Getting a stop sign/stop light ticket dismissed takes work. Putting your word against a police officer in court is a losing proposition. To have any luck, you will need solid video evidence. Best is dashcam footage that shows the entirety of the incident, including the officer pulling you over. The video will, of course, need to establish that you came to a complete stop at the sign or light. Alternatively, you might win your case if you have a video showing the light malfunctioning or the stop sign was significantly obscured.
You could experience difficulty even if you have this proof. You will need to contact the prosecutor before court to request they review your evidence. Showing up for your court date and hoping to show your video is probably hit or miss. A lawyer will know how to get the evidence in front of the prosecutor and negotiate for dismissal, so hiring one should be inexpensive and worth the money.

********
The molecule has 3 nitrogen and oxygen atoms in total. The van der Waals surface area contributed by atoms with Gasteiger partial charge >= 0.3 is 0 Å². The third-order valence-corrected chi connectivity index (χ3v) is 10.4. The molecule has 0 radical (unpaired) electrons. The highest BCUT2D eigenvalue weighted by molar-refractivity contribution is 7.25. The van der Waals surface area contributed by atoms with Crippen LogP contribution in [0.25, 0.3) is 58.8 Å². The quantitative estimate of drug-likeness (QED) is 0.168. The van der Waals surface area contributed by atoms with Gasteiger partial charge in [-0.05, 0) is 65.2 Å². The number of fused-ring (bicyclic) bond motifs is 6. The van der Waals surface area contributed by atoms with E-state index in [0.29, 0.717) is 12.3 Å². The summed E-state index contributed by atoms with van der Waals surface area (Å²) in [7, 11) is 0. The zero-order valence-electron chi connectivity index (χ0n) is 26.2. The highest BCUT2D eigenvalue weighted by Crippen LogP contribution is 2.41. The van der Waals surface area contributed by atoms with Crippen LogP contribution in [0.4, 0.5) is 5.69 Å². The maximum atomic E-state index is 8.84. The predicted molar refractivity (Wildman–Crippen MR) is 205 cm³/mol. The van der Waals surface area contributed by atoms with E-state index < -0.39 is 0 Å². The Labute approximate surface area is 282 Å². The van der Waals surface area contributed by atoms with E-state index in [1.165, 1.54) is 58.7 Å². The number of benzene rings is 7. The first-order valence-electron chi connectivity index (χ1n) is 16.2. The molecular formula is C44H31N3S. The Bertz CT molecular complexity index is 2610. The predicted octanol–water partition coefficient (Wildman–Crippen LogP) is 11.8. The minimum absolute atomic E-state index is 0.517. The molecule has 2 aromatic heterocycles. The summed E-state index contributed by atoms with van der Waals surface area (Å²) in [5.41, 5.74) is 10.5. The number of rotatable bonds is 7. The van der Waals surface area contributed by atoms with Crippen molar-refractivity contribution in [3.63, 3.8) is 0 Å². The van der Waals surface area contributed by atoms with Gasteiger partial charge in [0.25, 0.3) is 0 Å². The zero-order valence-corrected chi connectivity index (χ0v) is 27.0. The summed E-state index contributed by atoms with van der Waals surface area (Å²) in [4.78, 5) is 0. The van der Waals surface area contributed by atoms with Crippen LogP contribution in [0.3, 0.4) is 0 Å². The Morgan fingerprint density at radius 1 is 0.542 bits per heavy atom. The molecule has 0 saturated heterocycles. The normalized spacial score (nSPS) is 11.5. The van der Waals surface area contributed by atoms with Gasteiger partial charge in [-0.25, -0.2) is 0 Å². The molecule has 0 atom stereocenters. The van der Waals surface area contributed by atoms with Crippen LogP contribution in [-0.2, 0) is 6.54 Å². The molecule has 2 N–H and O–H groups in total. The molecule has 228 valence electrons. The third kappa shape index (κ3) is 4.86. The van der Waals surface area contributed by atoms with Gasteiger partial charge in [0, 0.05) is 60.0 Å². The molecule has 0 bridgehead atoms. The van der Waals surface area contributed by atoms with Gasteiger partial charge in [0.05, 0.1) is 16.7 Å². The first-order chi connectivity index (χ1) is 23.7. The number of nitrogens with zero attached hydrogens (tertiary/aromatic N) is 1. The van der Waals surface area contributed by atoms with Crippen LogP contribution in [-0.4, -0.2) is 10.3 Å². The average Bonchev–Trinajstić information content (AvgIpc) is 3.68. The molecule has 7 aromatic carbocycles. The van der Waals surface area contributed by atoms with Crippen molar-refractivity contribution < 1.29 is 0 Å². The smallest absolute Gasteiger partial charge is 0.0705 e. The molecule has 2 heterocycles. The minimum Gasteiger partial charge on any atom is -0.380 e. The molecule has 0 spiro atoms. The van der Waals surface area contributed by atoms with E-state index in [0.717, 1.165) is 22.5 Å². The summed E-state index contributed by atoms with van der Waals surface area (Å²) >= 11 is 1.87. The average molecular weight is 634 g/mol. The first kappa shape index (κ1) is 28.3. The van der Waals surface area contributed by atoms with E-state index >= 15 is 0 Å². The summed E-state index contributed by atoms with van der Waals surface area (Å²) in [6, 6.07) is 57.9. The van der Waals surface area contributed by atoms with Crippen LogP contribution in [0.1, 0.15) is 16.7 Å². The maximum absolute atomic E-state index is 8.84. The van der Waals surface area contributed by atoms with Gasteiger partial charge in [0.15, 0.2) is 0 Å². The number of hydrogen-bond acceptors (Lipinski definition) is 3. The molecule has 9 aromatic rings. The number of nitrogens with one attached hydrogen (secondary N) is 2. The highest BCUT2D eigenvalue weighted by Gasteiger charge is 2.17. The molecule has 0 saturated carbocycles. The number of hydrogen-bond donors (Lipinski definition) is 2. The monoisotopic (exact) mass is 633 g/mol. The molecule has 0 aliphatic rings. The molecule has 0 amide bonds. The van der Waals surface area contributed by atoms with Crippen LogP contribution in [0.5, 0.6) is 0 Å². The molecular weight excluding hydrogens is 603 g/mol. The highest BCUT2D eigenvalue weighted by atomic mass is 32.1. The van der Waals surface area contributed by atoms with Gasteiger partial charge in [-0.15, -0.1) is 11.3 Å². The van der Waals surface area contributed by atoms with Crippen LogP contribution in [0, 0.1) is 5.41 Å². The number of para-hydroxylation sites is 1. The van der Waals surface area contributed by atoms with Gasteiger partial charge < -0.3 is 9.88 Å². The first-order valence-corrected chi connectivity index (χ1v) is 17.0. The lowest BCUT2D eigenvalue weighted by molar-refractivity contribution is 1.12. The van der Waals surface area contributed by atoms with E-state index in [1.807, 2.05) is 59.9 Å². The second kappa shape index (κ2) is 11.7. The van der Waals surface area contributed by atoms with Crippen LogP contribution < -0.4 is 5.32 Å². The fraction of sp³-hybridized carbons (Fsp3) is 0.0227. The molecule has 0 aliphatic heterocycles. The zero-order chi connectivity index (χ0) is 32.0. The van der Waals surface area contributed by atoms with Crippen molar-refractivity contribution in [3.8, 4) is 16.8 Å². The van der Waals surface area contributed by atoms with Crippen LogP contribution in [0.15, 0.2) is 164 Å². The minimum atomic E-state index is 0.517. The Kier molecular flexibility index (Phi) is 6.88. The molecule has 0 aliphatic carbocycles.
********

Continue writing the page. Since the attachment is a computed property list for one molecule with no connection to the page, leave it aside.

What If You Don't Have Evidence?
Even if you don't have conclusive evidence that you stopped (and very few people do), you can still avoid some of the consequences. A traffic lawyer can negotiate with the prosecutor to amend the charge to a non-moving violation like parking. This type of charge will not be reported to the Department of Revenue, so you will not get points, and the ticket will not appear on your driving record. There will still be a fine from the court, however.
What If There Was an Accident?
A stop sign/stop light ticket with an accident is more difficult to have amended. The process for dismissal is the same; you need conclusive proof and should hire a lawyer to make sure it is presented to the right people in the right way. An amendment is more complicated.
The prosecutor will require that you provide proof that you were insured at the time of the accident before they will amend the ticket. They will want to know that all damages are paid for before proceeding. A lawyer can coordinate the exchange of information between you and the prosecutor and negotiate an amendment to a non-moving charge.
You should contact the Department of Revenue if you have an accident while not insured. The DOR can suspend your license for unpaid damages. You will need to talk directly to a DOR representative to enter into an arrangement to pay for the damages and avoid a license suspension.